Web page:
Many of the events that I describe are commonplace in business, and I hope these articles help you achieve better outcomes. One thing I emphasise strongly is consistency – once your team knows what to expect, management challenges no longer seem as tricky to negotiate.
Comments are welcome – tell me about your business achievements.
When I was young (don’t ask) writing budget proposals took time – but the rules were clear. There was a formula that most business people accepted, and it produced an easily recognized answer – the ubiquitous Return on Investment – that satisfied bosses the world over. I should know, I’ve written proposals by the dozen, approved a few and worn out the tee-shirt.
Fast forward to the 21st century and the era of intangible assets and difficult-to-measure outcomes – no, make that damn-near-impossible-to-measure outcomes. How do you go about pinning the tail on the ROI donkey today?
Working in manufacturing industry had its advantages; it was easy to show the cost of the latest widget-stamper you coveted, calculate how many extra widgets you planned to make with it and how many revenue dollars they would generate. Throw in a few expense items, a little extra working capital and a pinch of cost-savings, and “Voilà!” – a return-on-investment projection appeared as if by magic. (more…)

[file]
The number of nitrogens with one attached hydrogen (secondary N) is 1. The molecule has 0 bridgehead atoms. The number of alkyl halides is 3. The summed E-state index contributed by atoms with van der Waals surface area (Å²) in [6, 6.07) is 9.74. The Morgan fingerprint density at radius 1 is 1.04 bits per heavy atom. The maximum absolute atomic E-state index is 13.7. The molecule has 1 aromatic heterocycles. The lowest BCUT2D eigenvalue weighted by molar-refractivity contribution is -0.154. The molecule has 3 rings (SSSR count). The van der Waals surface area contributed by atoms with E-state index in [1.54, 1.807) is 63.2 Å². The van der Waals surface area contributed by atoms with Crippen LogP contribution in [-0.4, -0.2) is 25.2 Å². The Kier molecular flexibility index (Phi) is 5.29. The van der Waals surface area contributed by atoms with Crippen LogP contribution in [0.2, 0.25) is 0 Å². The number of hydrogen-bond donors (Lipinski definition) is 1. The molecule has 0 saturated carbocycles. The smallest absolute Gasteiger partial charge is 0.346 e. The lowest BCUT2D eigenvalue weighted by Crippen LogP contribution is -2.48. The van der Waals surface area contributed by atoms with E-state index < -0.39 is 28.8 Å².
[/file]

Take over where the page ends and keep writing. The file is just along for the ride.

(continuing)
Maybe “Why Most People Who Call Themselves SEOs are Habitual Liars” would be strictly accurate, as I subscribe to the Michael Martinez school of thought. Whatever you do in the name of SEO for the primary purpose of improving PageRank isn’t optimization, it’s manipulation.
Not many people like to think of themselves as specialists in search-engine manipulation, so most take the easy route and choose to believe that they employ only untainted, white-hat ideology, with the sole intent of enhancing the user experience. It’s a short step from there to justifying anything from link-buying to article-spinning as a valid optimization technique, and a similarly natural logic to assuming the title “SEO.” (more…)
I am often asked “What’s the formula for business success? What makes the difference between exceptional and mediocre?” I have a simple answer to these questions and others in similar vein: Great people!
Great People Pull Their Weight
In almost every business, the right raw material is there. What makes the difference is the willingness of people throughout the organization to step up and to perform as well as they are able. That doesn’t mean that everyone on your team has to be a superstar – far from it – but they have to pull their weight. (more…)